To sum up, climate change in Africa is already undermining economic development, increasing poverty and impeding development efforts in key sectors. For most rural people especially in the Drylands of Africa, climate change is making their already difficult lives impossible. There is a direct link between climate change and development.

However, although Africa's vulnerability is highly linked to climate variability and change, several other factors are exacerbating and accelerating the effects of climate change and making adaptation and coping strategies extremely difficult. These include the debt burden, structural adjustment policies, trade liberalization, conflicts, poverty and diseases (particularly malaria and HIV/AIDs).

In spite of the current low adaptive capacity of Africa, there are some African communities that have developed traditional adaptation strategies. For example, in response to the desiccation and decreasing rainfall in the Sahel since the late 1960s, farmers have shifted to shorter cycle varieties of millet and maize and abandoned crops like groundnuts that need higher rainfall. Other examples of the rich heritage of traditional adaptation strategies and social networks that African communities have developed to cope with climate variability and extreme events include: improved adaptive capacities by using traditional pruning and fertilizing techniques to double tree densities in Senegal, Burkina Faso, Zimbabwe and Madagascar, diversification of herds and incomes such as the introduction of sheep in place of goats in Western Sudan, reliance on forest products as a buffer to climate induced crop failure, decentralization of local governance of resources, and manipulation of land use leading to land use conversion Fortunately for Africa, the continent is still not heavily polluted and is not considered to be a major source of green house gas emissions. African countries must ensure that their limited contributions to the problem through green house gas emissions do not grow unacceptably.

The solution to the problem is sustainable development through mitigation and adaptation strategies. Adaptation, according to the IPCC's Third Assessment Report, refers to "the degree to which adjustments are possible in practices, processes or structures of systems to projected or actual changes in climate". Adaptive capacity must take place through the broad framework of sustainable development taking both environmental and socio-economic considerations into account. African countries need to mainstream adaptation, with governments taking adaptation into account in any future expenditure and development planning. Necessary legislative and government structures will have to facilitate sustainable development and climate change responses such as mitigation and adaptation within their bureaucratic process. They must develop existing and new capacities to cope with climate variability and change so as to increase the resilience of societies, of natural systems and of economies. Approaches to climate change adaptation that are based on top-down development models, which often have little relevance to local conditions, should be avoided. More effort is needed to strengthen the capacity of local people to develop their own knowledge and promote techniques that involve both scientific and indigenous knowledge.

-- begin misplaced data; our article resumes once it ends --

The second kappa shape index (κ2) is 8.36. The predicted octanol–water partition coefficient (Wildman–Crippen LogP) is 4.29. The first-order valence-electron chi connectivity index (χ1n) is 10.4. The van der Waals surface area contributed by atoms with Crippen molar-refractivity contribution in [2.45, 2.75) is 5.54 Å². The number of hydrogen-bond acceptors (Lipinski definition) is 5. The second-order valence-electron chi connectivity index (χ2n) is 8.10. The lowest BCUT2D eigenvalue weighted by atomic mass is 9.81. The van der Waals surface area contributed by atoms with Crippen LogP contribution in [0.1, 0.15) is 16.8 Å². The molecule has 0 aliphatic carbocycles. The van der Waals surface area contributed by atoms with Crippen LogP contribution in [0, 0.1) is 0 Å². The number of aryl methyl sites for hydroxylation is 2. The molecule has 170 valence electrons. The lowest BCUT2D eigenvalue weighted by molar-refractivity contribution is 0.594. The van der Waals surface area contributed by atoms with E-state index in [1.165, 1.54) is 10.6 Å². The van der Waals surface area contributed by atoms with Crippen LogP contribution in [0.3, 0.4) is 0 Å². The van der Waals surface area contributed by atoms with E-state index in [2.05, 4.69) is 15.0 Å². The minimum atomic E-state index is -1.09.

National Adaptation Programs of Action (NAPAs) were established as a part of the Marrakech Accords in 2001, in recognition of the particular vulnerability of the Least Developed Countries (LDCs) to climate change. NAPAs provide a process for the LDCs to identify, communicate and respond to their most urgent and immediate adaptation needs. As of June 2008, 38 LDCs (including 29 African countries) had submitted NAPAs to the United Nations Framework Convention on Climate Change (UNFCCC) for funding from the Global Environment Facility (GEF) (Ayers, 2008). Implementing NAPA projects can help build LDC resilience.

Despite progress on the development of NAPAs, the implementation of projects identified in NAPAs has been slow, largely owing to functional problems between countries and implementing agencies. It is vital that NAPA projects receive the financial and institutional support they require from donors, governments and climate change institutions
There is limited research on climate vulnerability and the approaches that could maximize resilience at regional, national and local levels. Consequently there is an urgent need to undertake comprehensive research and map out the complex impacts of global warming, integrating climate change risks with other vulnerabilities such as desertification, human health and diseases. Links between climate variability, air pollution and the occurrence and incidence of respiratory and vector borne diseases need exploring as does the impact of water scarcity in areas such as the dry lands of Africa.